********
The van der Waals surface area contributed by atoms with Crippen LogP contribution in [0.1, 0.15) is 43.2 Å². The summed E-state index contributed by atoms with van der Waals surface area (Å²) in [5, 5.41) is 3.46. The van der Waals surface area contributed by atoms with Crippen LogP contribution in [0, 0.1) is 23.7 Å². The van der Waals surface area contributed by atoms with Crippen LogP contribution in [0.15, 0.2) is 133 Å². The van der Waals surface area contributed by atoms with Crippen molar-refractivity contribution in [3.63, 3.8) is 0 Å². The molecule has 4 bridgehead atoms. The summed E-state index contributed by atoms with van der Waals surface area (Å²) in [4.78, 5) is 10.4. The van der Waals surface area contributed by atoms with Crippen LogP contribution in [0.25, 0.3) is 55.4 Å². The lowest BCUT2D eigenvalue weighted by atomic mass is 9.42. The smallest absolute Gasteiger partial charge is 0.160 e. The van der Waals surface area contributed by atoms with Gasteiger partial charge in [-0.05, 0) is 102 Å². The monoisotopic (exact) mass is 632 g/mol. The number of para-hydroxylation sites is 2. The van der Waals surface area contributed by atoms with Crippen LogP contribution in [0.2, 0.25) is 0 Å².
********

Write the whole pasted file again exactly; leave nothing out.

The van der Waals surface area contributed by atoms with Crippen LogP contribution in [0.1, 0.15) is 43.2 Å². The summed E-state index contributed by atoms with van der Waals surface area (Å²) in [5, 5.41) is 3.46. The van der Waals surface area contributed by atoms with Crippen LogP contribution in [0, 0.1) is 23.7 Å². The van der Waals surface area contributed by atoms with Crippen LogP contribution in [0.15, 0.2) is 133 Å². The van der Waals surface area contributed by atoms with Crippen molar-refractivity contribution in [3.63, 3.8) is 0 Å². The molecule has 4 bridgehead atoms. The summed E-state index contributed by atoms with van der Waals surface area (Å²) in [4.78, 5) is 10.4. The van der Waals surface area contributed by atoms with Crippen LogP contribution in [0.25, 0.3) is 55.4 Å². The lowest BCUT2D eigenvalue weighted by atomic mass is 9.42. The smallest absolute Gasteiger partial charge is 0.160 e. The van der Waals surface area contributed by atoms with Gasteiger partial charge in [-0.05, 0) is 102 Å². The monoisotopic (exact) mass is 632 g/mol. The number of para-hydroxylation sites is 2. The van der Waals surface area contributed by atoms with Crippen LogP contribution in [0.2, 0.25) is 0 Å².